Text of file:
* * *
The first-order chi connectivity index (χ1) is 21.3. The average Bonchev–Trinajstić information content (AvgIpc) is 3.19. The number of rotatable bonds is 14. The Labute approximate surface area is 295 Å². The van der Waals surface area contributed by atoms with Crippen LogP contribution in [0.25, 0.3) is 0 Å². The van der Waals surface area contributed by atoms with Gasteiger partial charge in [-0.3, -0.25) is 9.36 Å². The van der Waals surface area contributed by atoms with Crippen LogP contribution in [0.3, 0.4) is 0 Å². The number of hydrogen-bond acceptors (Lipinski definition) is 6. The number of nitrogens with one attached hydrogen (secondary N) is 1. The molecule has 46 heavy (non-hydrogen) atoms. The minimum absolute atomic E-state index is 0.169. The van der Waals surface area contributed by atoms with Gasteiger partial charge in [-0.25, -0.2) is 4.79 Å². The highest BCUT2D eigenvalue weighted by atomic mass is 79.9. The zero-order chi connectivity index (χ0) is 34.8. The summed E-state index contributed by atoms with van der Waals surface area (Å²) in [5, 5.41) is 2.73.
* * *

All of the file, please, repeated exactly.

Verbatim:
The first-order chi connectivity index (χ1) is 21.3. The average Bonchev–Trinajstić information content (AvgIpc) is 3.19. The number of rotatable bonds is 14. The Labute approximate surface area is 295 Å². The van der Waals surface area contributed by atoms with Crippen LogP contribution in [0.25, 0.3) is 0 Å². The van der Waals surface area contributed by atoms with Gasteiger partial charge in [-0.3, -0.25) is 9.36 Å². The van der Waals surface area contributed by atoms with Crippen LogP contribution in [0.3, 0.4) is 0 Å². The number of hydrogen-bond acceptors (Lipinski definition) is 6. The number of nitrogens with one attached hydrogen (secondary N) is 1. The molecule has 46 heavy (non-hydrogen) atoms. The minimum absolute atomic E-state index is 0.169. The van der Waals surface area contributed by atoms with Gasteiger partial charge in [-0.25, -0.2) is 4.79 Å². The highest BCUT2D eigenvalue weighted by atomic mass is 79.9. The zero-order chi connectivity index (χ0) is 34.8. The summed E-state index contributed by atoms with van der Waals surface area (Å²) in [5, 5.41) is 2.73.